The Official Blog of Karen Ullo
On Thursday, April 29, 2021, from 7:00 PM – 8:30 PM Eastern, I’ll be joining other Catholic authors and editors for a free online forum about Catholic literature in the 21st century. Sponsored by the Collegium Institute at the University of Pennsylvania and the St. Benedict Institute at Hope College, I’ll be joined on the panel by Vivian Dudro, Senior editor at Ignatius Press; Joshua Hren, founder and editor-in-chief of Wiseblood Books; and Suzanne Wolfe, author of four novels including The Confessions of X, which won the Christianity Today Book of the Year award, and moderator Bernardo Aparicio, founder and publisher of Dappled Things.
In recent years, Catholic fiction has experienced a literary revival. How can we account for this rebirth of Catholic literature? Who or what is driving it? What kind of books are Catholic authors writing? What kind of market is there for this revival? This panel brings together Catholic editors and authors to explore the promises and possibilities of contemporary Catholic fiction.
To find out more or to register, visit the event site here.
I am thrilled to announce that Believe Entertainment has purchased the film rights to Cinder Allia and will now begin fundraising for its eventual screen debut. When? In God’s timing, of course, which I don’t know any more than you do. But maybe someday, you’ll get to watch Allia de Camesbry save the world in technicolor!
Cary Solomon and Chuck Konzelman of Believe Entertainment have already established themselves as some of the premier Christian filmmakers of our day with films like God’s Not Dead and Unplanned. Now they’re looking to expand their repertoire into fantasy, and, as those of you who’ve read Cinder Allia already know, it’s a story made for film. Gorgeous settings, lots of action, war, intrigue, a crippled prince, a mysterious fairy godmother… Yes, of course I wrote it to become a movie someday. And now, it will have the opportunity.
If you didn’t already believe in fairy tales, hopefully you do now!
Cinder Allia has spent eight years living under her stepmother’s brutal thumb, wrongly punished for having caused her mother’s death. She lives for the day when the prince will grant her justice; but her fairy godmother shatters her hope with the news that the prince has died in battle. Allia escapes in search of her own happy ending, but her journey draws her into the turbulent waters of war and politics in a kingdom where the prince’s death has left chaos and division. Cinder Allia turns a traditional fairy tale upside down and weaves it into an epic filled with espionage, treason, magic, and romance. What happens when the damsel in distress must save not only herself, but her kingdom? What price is she willing to pay for justice? And can a woman who has lost her prince ever find true love? Surrounded by a cast that includes gallant knights, turncoat revolutionaries, a crippled prince who lives in hiding, a priest who is also a spy, and the man whose love Allia longs for most—her father—Cinder Allia is an unforgettable story about hope, courage, and the healing power of pain.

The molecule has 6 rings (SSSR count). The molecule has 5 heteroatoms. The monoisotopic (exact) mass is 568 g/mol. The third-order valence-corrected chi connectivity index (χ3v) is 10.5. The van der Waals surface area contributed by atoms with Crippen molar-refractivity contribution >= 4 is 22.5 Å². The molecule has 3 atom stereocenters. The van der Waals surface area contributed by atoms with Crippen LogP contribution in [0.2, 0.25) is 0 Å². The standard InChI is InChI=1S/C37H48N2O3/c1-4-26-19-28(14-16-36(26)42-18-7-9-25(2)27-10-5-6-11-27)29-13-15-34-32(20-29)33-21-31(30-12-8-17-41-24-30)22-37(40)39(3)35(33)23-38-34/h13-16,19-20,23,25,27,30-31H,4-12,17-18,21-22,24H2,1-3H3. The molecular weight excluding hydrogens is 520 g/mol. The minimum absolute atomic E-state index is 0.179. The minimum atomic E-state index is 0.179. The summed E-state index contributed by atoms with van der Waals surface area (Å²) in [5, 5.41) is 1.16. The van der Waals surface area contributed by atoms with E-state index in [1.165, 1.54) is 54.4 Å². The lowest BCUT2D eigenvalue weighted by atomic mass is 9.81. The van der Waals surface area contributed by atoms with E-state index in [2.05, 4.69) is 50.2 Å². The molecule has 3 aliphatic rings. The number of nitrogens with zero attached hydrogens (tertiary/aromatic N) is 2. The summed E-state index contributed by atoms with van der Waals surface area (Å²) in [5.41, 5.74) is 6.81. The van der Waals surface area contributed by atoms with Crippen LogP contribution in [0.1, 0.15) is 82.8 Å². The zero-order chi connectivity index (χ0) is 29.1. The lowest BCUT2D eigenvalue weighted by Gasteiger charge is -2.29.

Hello, Dear Readers! If I’ve been quiet for a while, it’s because I’ve been busy writing, but also launching an exciting new venture called Chrism Press!
As the Light of Christ illumines the darkness, we tell the stories of God’s saving works throughout time and worship Jesus who conquers death to raise us to new life. How strange it will be not to baptize or confirm anyone at this year’s Easter Vigil, but we know God is at work among us, alive and active today as he was in the days of Abraham, Moses, and all our ancestors in faith.
Exsultet, The Easter Proclamation, sung by Karl Kohlhase
Tchaikovsky, Hymn of the Cherubim – Liturgy of St John Chrysostom, sung by The USSR Ministry of Culture Chamber Choir
Hosanna – Kantyk Mojżesza (Canticle of Moses, sung in Polish) – artist unknown
Holy Spirit, Come and Fill This Place, sung by Beverly Crawford
This song has a very special history in my parish.
Baba Yetu, Christopher Tin (The Lord’s Prayer in Swahili) – performed by Alex Boyé, BYU Men’s Chorus and BYU Philharmonic
How Can I Keep From Singing, sung by Voices of Ireland
Hallelujah Chorus from Handel’s Messiah, sung by The Mormon Tabernacle Choir
Mahler, Finale of Symphony no. 2, “Resurrection Symphony”
O Happy Day, Ray Charles and The Voices of Jubilation